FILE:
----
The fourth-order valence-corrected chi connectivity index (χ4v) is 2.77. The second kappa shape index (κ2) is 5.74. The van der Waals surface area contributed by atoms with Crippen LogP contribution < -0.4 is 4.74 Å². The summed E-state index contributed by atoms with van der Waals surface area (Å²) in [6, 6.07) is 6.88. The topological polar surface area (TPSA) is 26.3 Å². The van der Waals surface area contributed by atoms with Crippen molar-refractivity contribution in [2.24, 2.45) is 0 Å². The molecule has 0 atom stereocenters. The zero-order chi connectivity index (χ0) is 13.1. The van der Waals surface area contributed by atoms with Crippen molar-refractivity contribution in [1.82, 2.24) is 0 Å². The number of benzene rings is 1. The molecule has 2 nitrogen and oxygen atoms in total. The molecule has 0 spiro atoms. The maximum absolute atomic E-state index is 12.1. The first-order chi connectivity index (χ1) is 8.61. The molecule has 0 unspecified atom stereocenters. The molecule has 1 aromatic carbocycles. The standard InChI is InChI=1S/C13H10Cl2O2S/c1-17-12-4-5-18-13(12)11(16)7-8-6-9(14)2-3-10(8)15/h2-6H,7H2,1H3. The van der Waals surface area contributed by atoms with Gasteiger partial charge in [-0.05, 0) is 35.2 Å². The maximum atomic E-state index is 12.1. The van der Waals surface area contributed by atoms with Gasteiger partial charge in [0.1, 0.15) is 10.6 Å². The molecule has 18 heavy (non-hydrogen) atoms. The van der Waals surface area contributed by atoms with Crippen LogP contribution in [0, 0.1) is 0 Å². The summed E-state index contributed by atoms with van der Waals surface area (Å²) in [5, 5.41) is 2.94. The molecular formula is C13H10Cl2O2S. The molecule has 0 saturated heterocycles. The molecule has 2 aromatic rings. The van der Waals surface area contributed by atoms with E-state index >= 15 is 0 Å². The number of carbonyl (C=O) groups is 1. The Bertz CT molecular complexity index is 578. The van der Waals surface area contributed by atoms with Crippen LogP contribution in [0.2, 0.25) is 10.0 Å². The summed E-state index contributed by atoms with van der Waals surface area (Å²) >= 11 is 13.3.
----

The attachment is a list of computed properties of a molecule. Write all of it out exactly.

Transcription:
The fourth-order valence-corrected chi connectivity index (χ4v) is 2.77. The second kappa shape index (κ2) is 5.74. The van der Waals surface area contributed by atoms with Crippen LogP contribution < -0.4 is 4.74 Å². The summed E-state index contributed by atoms with van der Waals surface area (Å²) in [6, 6.07) is 6.88. The topological polar surface area (TPSA) is 26.3 Å². The van der Waals surface area contributed by atoms with Crippen molar-refractivity contribution in [2.24, 2.45) is 0 Å². The molecule has 0 atom stereocenters. The zero-order chi connectivity index (χ0) is 13.1. The van der Waals surface area contributed by atoms with Crippen molar-refractivity contribution in [1.82, 2.24) is 0 Å². The number of benzene rings is 1. The molecule has 2 nitrogen and oxygen atoms in total. The molecule has 0 spiro atoms. The maximum absolute atomic E-state index is 12.1. The first-order chi connectivity index (χ1) is 8.61. The molecule has 0 unspecified atom stereocenters. The molecule has 1 aromatic carbocycles. The standard InChI is InChI=1S/C13H10Cl2O2S/c1-17-12-4-5-18-13(12)11(16)7-8-6-9(14)2-3-10(8)15/h2-6H,7H2,1H3. The van der Waals surface area contributed by atoms with Gasteiger partial charge in [-0.05, 0) is 35.2 Å². The maximum atomic E-state index is 12.1. The van der Waals surface area contributed by atoms with Gasteiger partial charge in [0.1, 0.15) is 10.6 Å². The molecule has 18 heavy (non-hydrogen) atoms. The van der Waals surface area contributed by atoms with Crippen LogP contribution in [0, 0.1) is 0 Å². The summed E-state index contributed by atoms with van der Waals surface area (Å²) in [5, 5.41) is 2.94. The molecular formula is C13H10Cl2O2S. The molecule has 0 saturated heterocycles. The molecule has 2 aromatic rings. The van der Waals surface area contributed by atoms with E-state index >= 15 is 0 Å². The number of carbonyl (C=O) groups is 1. The Bertz CT molecular complexity index is 578. The van der Waals surface area contributed by atoms with Crippen LogP contribution in [0.2, 0.25) is 10.0 Å². The summed E-state index contributed by atoms with van der Waals surface area (Å²) >= 11 is 13.3.